Delete
  15. Lets complain when the browser throws errors when we use reserved words as variables! https://developer.mozilla.org/en-US/docs/Web/JavaScript/Reference/Reserved_Words Look at that, import is on the list.

    ReplyDelete
    Replies
    1. And do you have a post where you complain that undefined can be redefined in some browsers? lol

      Delete
  16. You're silly and you'll realize that if you spend more time using JS! :)

    Quick tips:
    * Array is just an Object.
    * The setter will check if you pass a valid index (integer >= 0) and if you don't, it will just create a property with that name on the Objects instance.
    * console.log() will only log array keys + object properties that [].propertyIsEnumerable(prop). All properties set by you on Array Objects are enumerable.
    * Using reserved keywords like `function` or `import` as identifiers is forbidden. However, you may use them as Object properties.
    You can't set a[function] but you can set a['function'] and create the `function` property which you can read using `a.function`
    `a[typeof console.log]` is same as `a['function']`, not `a[function]` since `typeof` returns a String

    * `Infinity` + anything is still `Infinity`. That's why `a[Infinity]` === `a[Infinity + 3]` (`Infinity + 3` is evaluated as `Infinity`, so you basically accessed the same Object property)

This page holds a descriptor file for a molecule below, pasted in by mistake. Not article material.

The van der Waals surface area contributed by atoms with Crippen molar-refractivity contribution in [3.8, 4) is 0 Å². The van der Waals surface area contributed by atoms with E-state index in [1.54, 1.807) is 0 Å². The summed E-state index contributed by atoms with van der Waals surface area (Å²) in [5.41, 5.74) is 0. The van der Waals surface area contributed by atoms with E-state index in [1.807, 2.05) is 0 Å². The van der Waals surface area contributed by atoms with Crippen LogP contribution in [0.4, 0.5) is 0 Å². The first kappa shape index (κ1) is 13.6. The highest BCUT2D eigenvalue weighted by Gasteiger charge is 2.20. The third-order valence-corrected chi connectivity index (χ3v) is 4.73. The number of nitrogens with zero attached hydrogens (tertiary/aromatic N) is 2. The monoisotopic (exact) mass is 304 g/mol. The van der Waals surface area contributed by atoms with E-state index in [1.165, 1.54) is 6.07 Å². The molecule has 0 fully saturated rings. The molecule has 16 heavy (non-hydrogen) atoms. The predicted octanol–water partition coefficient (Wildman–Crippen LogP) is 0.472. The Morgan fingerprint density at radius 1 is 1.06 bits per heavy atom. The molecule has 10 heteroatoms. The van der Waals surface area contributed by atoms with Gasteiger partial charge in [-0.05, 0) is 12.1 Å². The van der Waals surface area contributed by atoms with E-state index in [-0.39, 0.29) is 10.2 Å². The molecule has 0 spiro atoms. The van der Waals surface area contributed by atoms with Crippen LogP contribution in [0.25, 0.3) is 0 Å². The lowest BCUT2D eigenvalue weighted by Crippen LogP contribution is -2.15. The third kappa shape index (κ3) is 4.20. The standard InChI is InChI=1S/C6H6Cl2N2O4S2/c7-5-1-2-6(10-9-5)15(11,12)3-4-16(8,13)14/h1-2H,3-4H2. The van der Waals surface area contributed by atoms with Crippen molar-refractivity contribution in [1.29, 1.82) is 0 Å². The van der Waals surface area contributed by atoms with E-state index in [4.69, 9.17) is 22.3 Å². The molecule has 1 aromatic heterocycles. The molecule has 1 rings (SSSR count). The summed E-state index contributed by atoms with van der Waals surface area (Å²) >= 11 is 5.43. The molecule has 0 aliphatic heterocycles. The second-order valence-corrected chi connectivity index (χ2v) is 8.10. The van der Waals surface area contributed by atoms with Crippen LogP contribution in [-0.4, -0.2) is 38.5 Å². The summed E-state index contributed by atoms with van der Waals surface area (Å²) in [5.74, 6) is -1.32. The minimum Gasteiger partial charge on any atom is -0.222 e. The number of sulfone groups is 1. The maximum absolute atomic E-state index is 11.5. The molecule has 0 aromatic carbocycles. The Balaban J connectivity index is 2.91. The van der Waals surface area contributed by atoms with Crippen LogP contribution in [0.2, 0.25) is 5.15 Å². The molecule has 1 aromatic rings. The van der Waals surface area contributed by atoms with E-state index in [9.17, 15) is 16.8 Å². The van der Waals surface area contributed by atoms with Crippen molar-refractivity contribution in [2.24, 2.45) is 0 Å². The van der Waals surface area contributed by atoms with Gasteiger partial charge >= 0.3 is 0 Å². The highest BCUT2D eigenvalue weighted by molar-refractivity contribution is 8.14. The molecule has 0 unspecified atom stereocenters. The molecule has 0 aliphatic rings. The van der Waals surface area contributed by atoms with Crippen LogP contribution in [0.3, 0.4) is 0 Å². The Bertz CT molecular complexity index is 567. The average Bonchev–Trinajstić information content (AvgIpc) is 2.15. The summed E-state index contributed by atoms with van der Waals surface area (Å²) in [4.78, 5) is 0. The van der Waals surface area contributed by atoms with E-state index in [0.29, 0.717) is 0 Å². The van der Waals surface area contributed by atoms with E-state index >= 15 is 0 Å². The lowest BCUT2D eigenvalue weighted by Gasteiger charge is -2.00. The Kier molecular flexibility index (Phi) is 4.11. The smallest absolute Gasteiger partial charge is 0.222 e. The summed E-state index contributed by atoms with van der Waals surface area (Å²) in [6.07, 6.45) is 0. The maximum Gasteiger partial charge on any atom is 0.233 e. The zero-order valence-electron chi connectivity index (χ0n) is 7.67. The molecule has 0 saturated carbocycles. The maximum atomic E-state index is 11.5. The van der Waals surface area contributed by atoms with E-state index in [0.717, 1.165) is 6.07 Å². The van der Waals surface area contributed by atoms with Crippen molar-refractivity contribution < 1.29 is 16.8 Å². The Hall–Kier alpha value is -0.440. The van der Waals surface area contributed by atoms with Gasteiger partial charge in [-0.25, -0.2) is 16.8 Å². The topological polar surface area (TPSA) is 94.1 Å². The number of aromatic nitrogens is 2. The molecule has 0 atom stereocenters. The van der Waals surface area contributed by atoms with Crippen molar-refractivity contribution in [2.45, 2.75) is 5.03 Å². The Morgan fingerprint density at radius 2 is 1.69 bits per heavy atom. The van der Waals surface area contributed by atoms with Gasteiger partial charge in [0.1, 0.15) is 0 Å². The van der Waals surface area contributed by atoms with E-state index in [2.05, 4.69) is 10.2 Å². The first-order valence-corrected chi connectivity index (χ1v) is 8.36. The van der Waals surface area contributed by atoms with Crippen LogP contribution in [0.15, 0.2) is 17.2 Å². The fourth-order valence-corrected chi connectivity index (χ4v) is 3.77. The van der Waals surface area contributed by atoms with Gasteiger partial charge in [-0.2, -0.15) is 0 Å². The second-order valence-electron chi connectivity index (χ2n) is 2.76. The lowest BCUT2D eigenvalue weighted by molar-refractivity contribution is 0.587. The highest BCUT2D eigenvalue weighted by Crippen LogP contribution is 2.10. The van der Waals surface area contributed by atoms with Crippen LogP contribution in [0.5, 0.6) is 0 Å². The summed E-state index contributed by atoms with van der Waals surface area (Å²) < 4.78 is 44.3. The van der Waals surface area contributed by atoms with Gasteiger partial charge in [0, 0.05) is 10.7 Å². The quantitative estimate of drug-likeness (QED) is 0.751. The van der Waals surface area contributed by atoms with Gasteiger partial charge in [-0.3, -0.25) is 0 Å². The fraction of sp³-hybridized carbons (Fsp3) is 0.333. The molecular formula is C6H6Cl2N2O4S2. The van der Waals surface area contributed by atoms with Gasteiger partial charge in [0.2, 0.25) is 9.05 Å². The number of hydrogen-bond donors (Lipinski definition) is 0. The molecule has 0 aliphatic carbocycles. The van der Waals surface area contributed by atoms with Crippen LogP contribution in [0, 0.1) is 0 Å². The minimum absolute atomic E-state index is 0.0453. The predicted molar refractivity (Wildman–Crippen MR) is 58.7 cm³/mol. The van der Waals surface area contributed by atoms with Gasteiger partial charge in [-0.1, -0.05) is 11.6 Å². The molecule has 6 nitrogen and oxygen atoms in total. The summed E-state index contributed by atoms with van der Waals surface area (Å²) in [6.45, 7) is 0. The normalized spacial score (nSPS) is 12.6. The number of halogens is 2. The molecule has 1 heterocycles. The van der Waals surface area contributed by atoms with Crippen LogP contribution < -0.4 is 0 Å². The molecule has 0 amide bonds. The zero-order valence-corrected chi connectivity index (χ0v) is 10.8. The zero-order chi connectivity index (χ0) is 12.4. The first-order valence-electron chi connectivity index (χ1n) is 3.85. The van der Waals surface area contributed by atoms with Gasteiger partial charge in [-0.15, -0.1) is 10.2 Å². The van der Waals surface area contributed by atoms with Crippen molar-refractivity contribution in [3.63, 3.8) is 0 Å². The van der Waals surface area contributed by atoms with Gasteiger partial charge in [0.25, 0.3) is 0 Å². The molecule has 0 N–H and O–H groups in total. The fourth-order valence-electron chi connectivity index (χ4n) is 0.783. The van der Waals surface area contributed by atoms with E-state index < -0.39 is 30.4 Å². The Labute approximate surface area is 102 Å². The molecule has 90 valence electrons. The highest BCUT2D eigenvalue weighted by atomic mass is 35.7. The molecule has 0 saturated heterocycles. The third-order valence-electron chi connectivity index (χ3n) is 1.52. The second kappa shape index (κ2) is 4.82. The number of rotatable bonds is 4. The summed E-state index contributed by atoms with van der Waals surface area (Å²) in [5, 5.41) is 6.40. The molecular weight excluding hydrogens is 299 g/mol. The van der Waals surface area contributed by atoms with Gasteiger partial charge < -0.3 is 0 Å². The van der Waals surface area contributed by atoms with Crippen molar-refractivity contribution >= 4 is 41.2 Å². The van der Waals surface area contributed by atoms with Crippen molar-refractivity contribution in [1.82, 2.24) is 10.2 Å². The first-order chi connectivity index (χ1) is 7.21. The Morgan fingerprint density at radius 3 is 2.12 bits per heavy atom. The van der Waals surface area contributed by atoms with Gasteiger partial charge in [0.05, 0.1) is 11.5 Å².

* You need to be extra careful with the variables' scope. JS constructs like `for`, `while`, `switch` don't have their own scope. However, the problem with that `i` is even bigger. Consider this:

    // in the global scope
    i = 'Free!';
    console.log('GLOBAL: ' + i);
    // GLOBAL: Free!

    function looping() {
    for (i = 0; i < 10; i++) {
    console.log('FUNCTION: ' + i);
    }
    }

    looping();
    // FUNCTION: 0
    // FUNCTION: 1
    // ...
    // FUNCTION: 9

    console.log('GLOBAL: ' + i);
    // GLOBAL: 10

    So, if you don't explicitly define the `i` variable inside the function using the `var` keyword, it will use the variable in the parent scope.

    One construct with it's own scope though is `with`:
    i = 'outside';
    a = {i : 'inside', j : 'extra'};

    with (a) {
    console.log(i); // inside
    console.log(j); // extra
    }

    console.log(i); // outside
    console.log(j); // ReferenceError: j is not defined


    Cheers! :)

    P.S.: Shame on me for not reading all the comments before writing all these... I missed the part with "Maybe next time I should point out clearly that I know exactly [...] why are all those things happening" :D

    ReplyDelete
  17. yes very funny and a good way to play with such a language

    ReplyDelete